No decision made about Nagaland integration, Indian government says

India’s Ministry of Home Affairs (MHA) said on March 25 that no decision has been made in regards to the creation of a greater Nagaland in northeastern India. This contradicted an earlier claim made by a Naga leader, causing an outcry nationwide. Unofficial_flag_of_Nagaland

The Nagas are a group of tribal people who live in Myanmar and the states of Manipur, Assam, Arunachal Pradesh, and Nagaland in Northeast India. They number around two million and have a long history of conflict with the Indian government.

In August 2015, Indian Prime Minister Narendra Modi signed a peace agreement with one faction of National Socialist Council of Nagaland (NCSN-IM), a separatist group fighting for an independent nation for Nagas. Modi did not make the contents of the agreement immediately available but said that he wanted to develop the area. Prior to the agreement, the violence resulted in 170 deaths in 2015 and 465 the year before.

Secretary General of the NCSN-IM Thuingaleng Muivah said on March 23 that the agreement signed two years ago recognized the integration of Naga tribal land. His claims led to protests in the state of Assam and impacted the elections in Manipur, a state which is comprised of 80 percent tribal communities. However, officials have since disavowed his claim.

The Times of India reported the MHA as saying, "Some media reports have appeared recently to the effect that the Government of India has agreed to carve out a larger Nagaland State by taking away the territories of the states contiguous to Nagaland. Such reports are erroneous. It is clarified that there is no such agreement or decision of the Government of India."

The history of the Naga insurgency can be traced to British colonialism in India, with the annexation of Assam in 1826 and Naga Hills in 1881. Nagas formed the Naga Club in 1918 and sent a memorandum in 1929 to the British Simon Commission, a group seeking ways to implement constitutional reform in India, asking to be “left alone.”

In 1946, Naga leader Angami Zapu Phizo formed the Naga National Council (NNC), which declared Naga independence in August 1947. Later, in 1952, Phizo created the Naga Federal Government (NFG) and Naga Federal Army (NFA), which were defeated by the Indian army.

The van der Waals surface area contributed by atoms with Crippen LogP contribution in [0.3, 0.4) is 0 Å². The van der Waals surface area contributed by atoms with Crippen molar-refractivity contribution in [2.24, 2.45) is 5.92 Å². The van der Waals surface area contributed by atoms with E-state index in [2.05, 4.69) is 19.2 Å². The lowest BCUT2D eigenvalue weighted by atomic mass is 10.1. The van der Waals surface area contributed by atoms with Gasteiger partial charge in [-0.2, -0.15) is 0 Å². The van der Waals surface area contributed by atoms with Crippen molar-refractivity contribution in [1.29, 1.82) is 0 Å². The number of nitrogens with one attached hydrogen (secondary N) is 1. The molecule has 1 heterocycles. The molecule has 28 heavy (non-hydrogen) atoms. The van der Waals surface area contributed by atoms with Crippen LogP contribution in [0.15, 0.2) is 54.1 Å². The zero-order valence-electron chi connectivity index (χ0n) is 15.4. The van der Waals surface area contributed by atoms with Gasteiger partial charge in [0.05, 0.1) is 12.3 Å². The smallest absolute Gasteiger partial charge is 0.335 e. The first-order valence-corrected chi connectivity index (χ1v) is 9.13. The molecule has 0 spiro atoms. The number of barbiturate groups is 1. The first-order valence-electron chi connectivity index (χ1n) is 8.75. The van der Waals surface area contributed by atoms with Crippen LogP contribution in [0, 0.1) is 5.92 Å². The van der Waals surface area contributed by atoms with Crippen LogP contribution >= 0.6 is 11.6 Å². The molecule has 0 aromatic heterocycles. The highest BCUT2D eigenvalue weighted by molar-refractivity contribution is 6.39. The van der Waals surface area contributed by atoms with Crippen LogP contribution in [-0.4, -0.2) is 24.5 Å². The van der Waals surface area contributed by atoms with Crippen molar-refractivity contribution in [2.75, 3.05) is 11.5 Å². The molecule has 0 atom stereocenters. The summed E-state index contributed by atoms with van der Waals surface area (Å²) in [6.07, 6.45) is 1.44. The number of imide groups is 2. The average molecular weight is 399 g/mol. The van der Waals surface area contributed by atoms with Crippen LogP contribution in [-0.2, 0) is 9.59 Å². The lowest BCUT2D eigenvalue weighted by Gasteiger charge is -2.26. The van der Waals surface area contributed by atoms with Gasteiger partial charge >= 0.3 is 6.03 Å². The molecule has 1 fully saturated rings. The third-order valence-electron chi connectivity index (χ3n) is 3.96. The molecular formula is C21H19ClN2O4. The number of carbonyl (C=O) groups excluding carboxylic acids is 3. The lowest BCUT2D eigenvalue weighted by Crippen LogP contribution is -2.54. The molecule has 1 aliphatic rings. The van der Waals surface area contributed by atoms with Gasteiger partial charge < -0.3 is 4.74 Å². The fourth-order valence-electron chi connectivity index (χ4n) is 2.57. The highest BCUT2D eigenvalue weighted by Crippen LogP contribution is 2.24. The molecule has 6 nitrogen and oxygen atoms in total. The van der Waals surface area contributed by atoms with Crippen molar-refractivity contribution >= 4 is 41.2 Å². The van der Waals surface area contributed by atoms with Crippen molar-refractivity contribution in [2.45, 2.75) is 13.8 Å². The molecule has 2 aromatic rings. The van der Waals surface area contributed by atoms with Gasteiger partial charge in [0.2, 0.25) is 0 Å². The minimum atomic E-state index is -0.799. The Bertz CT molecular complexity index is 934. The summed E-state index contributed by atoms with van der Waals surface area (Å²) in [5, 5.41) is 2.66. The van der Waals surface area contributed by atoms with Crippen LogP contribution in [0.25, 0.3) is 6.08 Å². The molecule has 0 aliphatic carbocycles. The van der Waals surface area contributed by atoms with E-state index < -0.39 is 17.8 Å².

In 1958, the Indian government enacted the Armed Forces Special Powers Act (AFSPA) to counter the Nagas. The act allowed the Indian army and police to “shoot to kill, search houses and destroy any property that is ‘likely’ to be used by insurgents in areas declared as ‘disturbed’ by the home ministry.” Those supporting AFSPA, such as the Indian Army, suggest that its removal will cause demoralization, while critics argue that the AFSPA is undemocratic and has increased violence.

In November 1975, the Indian government and the NNC signed the Shillong Accords, giving up arms. However, Naga leaders Muivah, Isak Chisi Swu, and S.S. Khaplang refused to accept the Accords and formed the NCSN in 1980. In 1988, the NCSN split into the NCSN-IM and NCSN-K.

The NCSN-K under Khaplang signed peace agreements in 2001 but reneged on them in March 2015. The NCSN-IM has held talks with the Indian government since 1997.

The NCSN-IM desires the creation of the “Greater Nagalim,” an area comprised of territory in Assam, Arunachal Pradesh, Manipur, and Myanmar. However, the group has been hesitant about the claims because they fear a reduction in territory. The future of the Naga integration is thus rendered more unlikely by this mandate.